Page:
• Seth is great. I’ve gotten back into his stuff recently after a year or so without reading any of it. I almost actually used lizard brain instead of Resistance in this post, but I think Resistance is just a little easier to explain in a short blog post.

  17. This post came into my inbox at just the right time. I was checking my email/procrastinating and there was your post catching me red handed! I promptly exited and pulled on my shoes and went for a run. Thanks for the kick in the pants!


  18. I think I have learned that you just have to do it! Put your mind to it and do it. Address the outside distractions (which can be the hardest part) and DO IT! I am trying to finish my thesis right now and I keep postponing it. I’m inspired and I am going to get it done already. No more resistance…

  19. This is great, Matt. It seems like a simple answer yet difficult in the same way. I think just reading this and realizing when resistance is present is the first step. I have loved all your posts about just starting things and taking the first important steps.

    • Definitely! That’s what I’ve found to be the most important — more than willpower or anything else, it’s just that when you recognize the resistance, you now notice and it breaks you out of the procrastination trance, hopefully long enough to do something about it. 🙂

  20. For experiencing “writer resistance” this is a pretty awesome post. I just wrote about my 5 tips to working out on the road and one of them was “just commit to 20 minutes” and if you don’t want to continue after that it’s fine, you’ve done something and that’s better than nothing but, usually that 20 will turn into more once you get going. Thinking about that, it’s all about beating the resistance. You just need to make the goal small enough that it’s manageable for you on that day and you will slowly begin beating down the resistance.

    • Thank you, Gina! And I agree… the hardest part of so many things, working out especially, is just getting started. After that, it usually ends up actually being fun.

  21. Resistance is futile…. sorry, couldn’t resist. 😉

    Resistance is a huge issue for me – I can make an excuse to avoid anything! Fear is the primary reason I don’t start new (big) things, as for skipping workouts, that’s just sheer laziness, and I need to work on that too.

    Taking steps to conquer both by setting small goals and working toward them daily.

  22. This is exactly what I needed! I just broke a chain of over a month sticking to my training regimen and need to get back out on the pavement.
    Thank you!

  23. Jon Weisblatt says:

    The wife and call it “avoidance behavior.” Easy to recognize it in each other when it’s going on, but harder to see it in ourwelves. You need backup, someone to call you on it whent hey see you doing it.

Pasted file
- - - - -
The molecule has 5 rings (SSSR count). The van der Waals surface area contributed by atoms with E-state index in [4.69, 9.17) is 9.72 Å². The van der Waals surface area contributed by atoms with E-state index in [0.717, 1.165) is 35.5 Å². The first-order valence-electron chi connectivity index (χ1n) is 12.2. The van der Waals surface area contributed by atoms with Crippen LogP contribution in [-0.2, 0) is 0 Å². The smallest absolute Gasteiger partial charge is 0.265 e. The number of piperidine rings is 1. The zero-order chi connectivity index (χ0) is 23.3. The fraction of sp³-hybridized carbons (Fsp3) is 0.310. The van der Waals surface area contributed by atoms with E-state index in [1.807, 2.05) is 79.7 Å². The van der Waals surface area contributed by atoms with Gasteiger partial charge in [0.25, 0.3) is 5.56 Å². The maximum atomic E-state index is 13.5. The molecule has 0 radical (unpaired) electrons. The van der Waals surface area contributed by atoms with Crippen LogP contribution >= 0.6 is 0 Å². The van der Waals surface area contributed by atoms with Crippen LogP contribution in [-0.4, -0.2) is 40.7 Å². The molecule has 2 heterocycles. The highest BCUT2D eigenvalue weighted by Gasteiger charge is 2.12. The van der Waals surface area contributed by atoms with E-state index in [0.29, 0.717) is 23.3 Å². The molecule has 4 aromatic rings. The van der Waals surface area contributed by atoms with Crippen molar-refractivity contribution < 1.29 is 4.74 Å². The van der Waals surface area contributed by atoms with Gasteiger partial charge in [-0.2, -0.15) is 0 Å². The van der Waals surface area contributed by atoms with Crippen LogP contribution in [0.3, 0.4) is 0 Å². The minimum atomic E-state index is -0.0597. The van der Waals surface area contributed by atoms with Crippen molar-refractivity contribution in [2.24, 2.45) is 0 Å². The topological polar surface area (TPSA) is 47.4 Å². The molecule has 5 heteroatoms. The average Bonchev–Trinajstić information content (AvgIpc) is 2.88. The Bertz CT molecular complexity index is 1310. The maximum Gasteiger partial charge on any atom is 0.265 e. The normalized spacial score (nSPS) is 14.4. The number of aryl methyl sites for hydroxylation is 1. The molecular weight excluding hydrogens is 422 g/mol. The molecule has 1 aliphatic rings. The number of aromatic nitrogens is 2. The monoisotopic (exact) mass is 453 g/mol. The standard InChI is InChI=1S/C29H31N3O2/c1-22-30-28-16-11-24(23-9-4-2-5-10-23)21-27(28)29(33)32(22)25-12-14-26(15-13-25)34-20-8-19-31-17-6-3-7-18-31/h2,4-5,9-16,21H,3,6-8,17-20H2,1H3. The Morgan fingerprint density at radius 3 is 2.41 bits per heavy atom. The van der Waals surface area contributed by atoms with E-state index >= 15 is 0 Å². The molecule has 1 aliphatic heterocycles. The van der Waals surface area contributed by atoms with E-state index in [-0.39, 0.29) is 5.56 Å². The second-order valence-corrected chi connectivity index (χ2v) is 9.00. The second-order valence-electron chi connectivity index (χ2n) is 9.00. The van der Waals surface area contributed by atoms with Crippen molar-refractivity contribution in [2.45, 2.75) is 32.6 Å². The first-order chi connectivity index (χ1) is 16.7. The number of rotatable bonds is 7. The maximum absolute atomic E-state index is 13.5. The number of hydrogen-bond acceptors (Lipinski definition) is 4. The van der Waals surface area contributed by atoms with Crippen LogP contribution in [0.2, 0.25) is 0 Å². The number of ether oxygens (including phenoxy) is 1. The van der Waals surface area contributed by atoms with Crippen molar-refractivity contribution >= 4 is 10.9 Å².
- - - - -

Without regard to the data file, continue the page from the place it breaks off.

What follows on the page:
We are all a work in progress.

    • Yeah, that’s a good point. Actually, I didn’t even find it that easy to recognize in others until I started to understand all the ways it can show up.

  24. I’ve wanted to start a blog for a while, but the Resistance got to me. I finally took the plunge, and I’m so glad that I did! Why did I wait so long?!*

  25. Matt, just wanted to say congratulations on getting this blog to be a full time job for you! That is so awesome to hear that news. I’m very happy for you!

  26. Great post, Matt. Resistance (said with a French sneer) and I are on first name terms. Thanks for the tips!

  27. Thank You! I was wondering what was distracting me along the way! Great post, I enjoy your writing and find it inspiring!

  28. I’m 57, and went completely plant based while training for my first triathlon 8 years ago. That’s because during training I had symptoms that prompted a triple coronary artery bypass. Laying in bed after the surgery, as a physician, I new of work on disease reversal. I was in great shape, 10% body fat, eating a “healthy” mediterranean type diet. Had I known then what I know now, I would not have had that “elective” surgery but would have gone on a “reversal” diet. Since then I have done numerous triathlons, including Ironman, full and half marathons and many shorter races. I’m an emergency physician, but teach, for no compensation, a health class. I get people off diabetic, blood pressure, cholesterol, and even arthritis meds all on a plant based, carb centered NO MEAT diet.

  29. I love “The War of Art”, it’s such an incredible book, glad to see it mentioned on here. Also glad you’re making this your full time job, this site has been very encouraging for me as I attempt to run my first marathon. Keep up the good work…and keep giving resistance hell! 🙂

  30. Josephine says:

    The Resistance almost stopped me from reading this post. I knew that if I read the entire thing, I would be motivated to get back out and running, and I just don’t feel like it in the current heat and humidity. But you’re right and long story short – my coworker and I are going for a run tomorrow at lunch. Small steps.

  31. Wow! This was so timely.
    I so needed to read this.

    Thank you.

  32. SO weird, I JUST read [and finished!] this book yesterday :]. Definitely a HUGE motivator!

  33. Right now I’m manually stirring our blender with a wooden spoon to help it along. If I had a Blendtec it would help me provide healthy fresh fruits/veggies for my 3 1/2 year old daughter who suffers from eczema. She refuses to drink the chunky mess our current blender provides. =(

  34. Shannon markel says:

    Great post! Definitely going through some of this right now as I train for the NYC marathon. Thanks for the motivation to take action and keep going!